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Article  |   July 2021
Increasing perceptual separateness affects working memory for depth – re-allocation of attention from boundaries to the fixated center
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    *  KW and ZJ contributed equally to this work.
Journal of Vision July 2021, Vol.21, 8. doi:https://doi.org/10.1167/jov.21.7.8
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      Kaiyue Wang, Zhuyuan Jiang, Suqi Huang, Jiehui Qian; Increasing perceptual separateness affects working memory for depth – re-allocation of attention from boundaries to the fixated center. Journal of Vision 2021;21(7):8. doi: https://doi.org/10.1167/jov.21.7.8.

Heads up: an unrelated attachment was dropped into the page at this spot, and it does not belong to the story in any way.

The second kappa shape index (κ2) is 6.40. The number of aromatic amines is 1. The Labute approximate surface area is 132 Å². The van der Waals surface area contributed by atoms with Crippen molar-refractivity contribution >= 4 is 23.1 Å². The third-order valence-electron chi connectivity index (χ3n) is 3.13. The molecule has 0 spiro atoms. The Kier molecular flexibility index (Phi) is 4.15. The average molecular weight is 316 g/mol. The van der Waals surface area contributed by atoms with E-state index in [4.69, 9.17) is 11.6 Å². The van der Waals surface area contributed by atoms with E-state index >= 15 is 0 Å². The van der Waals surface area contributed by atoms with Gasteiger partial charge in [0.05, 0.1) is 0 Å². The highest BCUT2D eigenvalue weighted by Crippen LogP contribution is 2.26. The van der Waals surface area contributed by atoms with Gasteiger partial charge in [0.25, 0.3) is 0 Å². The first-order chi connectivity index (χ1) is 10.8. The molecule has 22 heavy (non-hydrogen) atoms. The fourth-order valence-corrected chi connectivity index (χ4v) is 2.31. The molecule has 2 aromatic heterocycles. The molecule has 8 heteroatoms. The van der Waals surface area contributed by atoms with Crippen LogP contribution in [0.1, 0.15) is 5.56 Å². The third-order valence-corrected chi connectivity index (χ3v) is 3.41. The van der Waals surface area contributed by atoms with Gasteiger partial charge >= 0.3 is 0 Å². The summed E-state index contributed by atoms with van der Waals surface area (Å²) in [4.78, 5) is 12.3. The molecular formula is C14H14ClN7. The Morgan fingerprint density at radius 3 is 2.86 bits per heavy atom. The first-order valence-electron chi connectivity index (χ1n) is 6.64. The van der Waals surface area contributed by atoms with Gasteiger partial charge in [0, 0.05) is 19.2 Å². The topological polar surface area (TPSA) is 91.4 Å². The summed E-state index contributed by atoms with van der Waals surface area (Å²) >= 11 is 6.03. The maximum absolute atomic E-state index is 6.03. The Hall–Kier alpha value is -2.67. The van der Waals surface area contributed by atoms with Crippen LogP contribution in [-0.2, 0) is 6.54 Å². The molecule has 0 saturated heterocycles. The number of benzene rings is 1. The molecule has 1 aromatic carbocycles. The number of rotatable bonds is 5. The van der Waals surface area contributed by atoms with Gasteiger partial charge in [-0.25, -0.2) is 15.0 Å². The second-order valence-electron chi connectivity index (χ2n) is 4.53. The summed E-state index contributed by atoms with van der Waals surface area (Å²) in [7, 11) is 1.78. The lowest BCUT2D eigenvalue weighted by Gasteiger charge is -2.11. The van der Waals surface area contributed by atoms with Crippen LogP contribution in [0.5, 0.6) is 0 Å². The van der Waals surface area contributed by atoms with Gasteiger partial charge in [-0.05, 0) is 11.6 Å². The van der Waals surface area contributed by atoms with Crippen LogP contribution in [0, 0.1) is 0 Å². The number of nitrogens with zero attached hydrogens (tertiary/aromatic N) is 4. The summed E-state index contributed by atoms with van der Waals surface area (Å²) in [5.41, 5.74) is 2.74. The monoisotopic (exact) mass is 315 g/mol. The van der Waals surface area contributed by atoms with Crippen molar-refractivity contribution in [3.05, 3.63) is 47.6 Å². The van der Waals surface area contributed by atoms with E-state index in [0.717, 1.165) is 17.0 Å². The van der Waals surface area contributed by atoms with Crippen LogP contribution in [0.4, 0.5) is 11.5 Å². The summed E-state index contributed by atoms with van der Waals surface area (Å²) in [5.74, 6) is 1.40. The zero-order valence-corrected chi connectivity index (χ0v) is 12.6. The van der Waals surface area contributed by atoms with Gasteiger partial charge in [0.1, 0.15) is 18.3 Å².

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      © ARVO (1962-2015); The Authors (2016-present)

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Abstract